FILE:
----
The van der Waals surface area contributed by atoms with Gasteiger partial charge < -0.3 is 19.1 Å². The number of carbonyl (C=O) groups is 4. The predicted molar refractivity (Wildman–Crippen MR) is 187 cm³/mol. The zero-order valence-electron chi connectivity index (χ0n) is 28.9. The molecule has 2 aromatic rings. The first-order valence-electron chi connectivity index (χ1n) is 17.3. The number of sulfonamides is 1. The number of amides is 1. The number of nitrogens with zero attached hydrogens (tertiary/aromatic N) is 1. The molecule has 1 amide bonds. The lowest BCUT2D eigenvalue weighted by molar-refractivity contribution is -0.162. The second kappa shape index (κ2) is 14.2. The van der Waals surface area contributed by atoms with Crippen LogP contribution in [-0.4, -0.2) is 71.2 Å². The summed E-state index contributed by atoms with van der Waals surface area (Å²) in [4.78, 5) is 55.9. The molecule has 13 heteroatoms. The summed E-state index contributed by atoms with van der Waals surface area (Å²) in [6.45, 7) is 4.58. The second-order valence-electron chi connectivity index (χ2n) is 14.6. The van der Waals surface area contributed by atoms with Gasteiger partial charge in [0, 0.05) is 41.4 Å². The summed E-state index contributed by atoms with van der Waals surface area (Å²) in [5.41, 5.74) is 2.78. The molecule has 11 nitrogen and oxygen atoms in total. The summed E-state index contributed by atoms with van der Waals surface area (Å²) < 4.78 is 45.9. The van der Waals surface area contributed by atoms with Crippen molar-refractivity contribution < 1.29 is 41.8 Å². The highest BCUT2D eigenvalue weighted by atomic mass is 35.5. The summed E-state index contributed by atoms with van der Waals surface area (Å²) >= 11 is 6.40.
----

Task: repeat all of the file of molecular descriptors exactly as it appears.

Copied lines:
The van der Waals surface area contributed by atoms with Gasteiger partial charge < -0.3 is 19.1 Å². The number of carbonyl (C=O) groups is 4. The predicted molar refractivity (Wildman–Crippen MR) is 187 cm³/mol. The zero-order valence-electron chi connectivity index (χ0n) is 28.9. The molecule has 2 aromatic rings. The first-order valence-electron chi connectivity index (χ1n) is 17.3. The number of sulfonamides is 1. The number of amides is 1. The number of nitrogens with zero attached hydrogens (tertiary/aromatic N) is 1. The molecule has 1 amide bonds. The lowest BCUT2D eigenvalue weighted by molar-refractivity contribution is -0.162. The second kappa shape index (κ2) is 14.2. The van der Waals surface area contributed by atoms with Crippen LogP contribution in [-0.4, -0.2) is 71.2 Å². The summed E-state index contributed by atoms with van der Waals surface area (Å²) in [4.78, 5) is 55.9. The molecule has 13 heteroatoms. The summed E-state index contributed by atoms with van der Waals surface area (Å²) in [6.45, 7) is 4.58. The second-order valence-electron chi connectivity index (χ2n) is 14.6. The van der Waals surface area contributed by atoms with Gasteiger partial charge in [0, 0.05) is 41.4 Å². The summed E-state index contributed by atoms with van der Waals surface area (Å²) in [5.41, 5.74) is 2.78. The molecule has 11 nitrogen and oxygen atoms in total. The summed E-state index contributed by atoms with van der Waals surface area (Å²) < 4.78 is 45.9. The van der Waals surface area contributed by atoms with Crippen molar-refractivity contribution < 1.29 is 41.8 Å². The highest BCUT2D eigenvalue weighted by atomic mass is 35.5. The summed E-state index contributed by atoms with van der Waals surface area (Å²) >= 11 is 6.40.